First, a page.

Movie theaters wanted to attract people to come to watch movies instead of watching them on their home screens. So they changed their ratio overall to make the experience of watching a film or movie more immersive and captivating. And it worked!
Slowly but surely, aspect ratios started to widen in time. And before you know it, the 16:9 ratio was used in most movies.
This aspect ratio is commonly known as widescreen, although it’s also called 1.77:1 or 1.78-1 aspect ratio. 16:9 is often used in modern televisions and computer monitors because it offers a broader viewport than 4:3; that means you can fit more content on your screen horizontally.
Read also: Repetition in Photography Composition
A wider aspect ratio will make it easier to see what’s happening in the scene – you can notice details even if many actors or actions are present at the same time!
What is the Best Aspect Ratio For Photography?
The 3:2 aspect ratio is considered the “golden ratio” because it’s also the native aspect ratio of the digital sensor in most APS-C and full-frame cameras. To have a better idea, it’s the same shape as a 35mm film camera.
3:2 is considered one of the best aspect ratios for photos! It is also the most used aspect ratio in photography because it allows photographers to capture every detail of their subject through their lens.
A 4:3 aspect ratio is also perfect for photos, as it’s ideal for print and social media display. It is also the native aspect ratio most Micro Four-Thirds cameras use.
You can also use a 1:1 aspect ratio (square) to make something more artistic/for creative purposes; this one is commonly used in polaroid cameras.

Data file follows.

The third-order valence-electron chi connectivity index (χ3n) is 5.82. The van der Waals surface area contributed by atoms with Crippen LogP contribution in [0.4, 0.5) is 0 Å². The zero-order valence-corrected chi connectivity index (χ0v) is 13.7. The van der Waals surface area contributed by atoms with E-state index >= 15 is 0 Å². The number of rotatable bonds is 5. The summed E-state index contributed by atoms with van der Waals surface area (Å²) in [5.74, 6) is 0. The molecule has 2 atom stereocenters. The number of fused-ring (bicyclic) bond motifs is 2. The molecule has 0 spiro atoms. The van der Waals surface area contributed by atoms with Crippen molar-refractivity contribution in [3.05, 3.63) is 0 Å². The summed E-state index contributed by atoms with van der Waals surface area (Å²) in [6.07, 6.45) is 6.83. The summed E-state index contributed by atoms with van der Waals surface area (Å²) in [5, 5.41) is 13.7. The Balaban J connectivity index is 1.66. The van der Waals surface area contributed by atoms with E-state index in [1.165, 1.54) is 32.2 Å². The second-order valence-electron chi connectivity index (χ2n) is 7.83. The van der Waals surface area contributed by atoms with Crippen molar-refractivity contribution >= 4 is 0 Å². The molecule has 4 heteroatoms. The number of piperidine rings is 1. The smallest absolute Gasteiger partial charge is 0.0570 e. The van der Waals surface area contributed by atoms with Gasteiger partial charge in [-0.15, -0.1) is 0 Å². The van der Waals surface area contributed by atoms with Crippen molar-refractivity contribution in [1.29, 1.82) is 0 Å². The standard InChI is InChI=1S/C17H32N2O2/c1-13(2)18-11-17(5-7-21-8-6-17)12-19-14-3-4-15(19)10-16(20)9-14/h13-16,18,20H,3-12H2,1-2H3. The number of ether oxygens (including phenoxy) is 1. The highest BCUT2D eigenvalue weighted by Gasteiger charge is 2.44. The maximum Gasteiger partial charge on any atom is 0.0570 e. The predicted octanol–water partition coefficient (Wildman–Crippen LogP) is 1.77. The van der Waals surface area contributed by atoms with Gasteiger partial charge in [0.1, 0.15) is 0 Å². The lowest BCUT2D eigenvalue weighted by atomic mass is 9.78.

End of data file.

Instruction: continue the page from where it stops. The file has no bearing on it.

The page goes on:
Whenever in doubt, you can assume that the best aspect ratio for your photos is the native aspect ratio of your camera. Most of the time, it will do you justice!
What is the Best Aspect Ratio For Videography
When the 16:9 aspect ratio came about, it was not impressive just because of its size but because it impacted how viewers experienced the film they saw on the screen.
The aspect ratio of most televisions is 16:9 because it has the ideal shape for watching movies. That’s because you see more information on your screen horizontally than watching one in a 4:3 ratio, where you can see more vertically.
Read also: 60 fps vs 30 fps
So you’re catching more of the action and plot.
Which Aspect Ratio Should You Use?
Although a minor detail, aspect ratios are powerful: they can make or break your image or video!
Aspect ratios are important because they affect how your image looks on your computer or phone screen and how much space your picture takes up when you print it out or share it online.
It’s all about what looks best in that format.
Using the wrong aspect ratio can make the picture on your screen stretched or compressed – When you watch 16:9 content on a 4:3 monitor or vice versa, your screen will appear distorted because it’s displaying content that doesn’t fit within its dimensions.
So what is the best aspect ratio? The answer depends on what you’re doing. If you’re shooting photos, then 3:2 or 4:3 would be your best bet. If you’re shooting video, 16×9 will allow you to see more of what’s happening in front of your camera.
So it’s essential to have a little knowledge of aspect ratios to ensure that you’re picking the right one!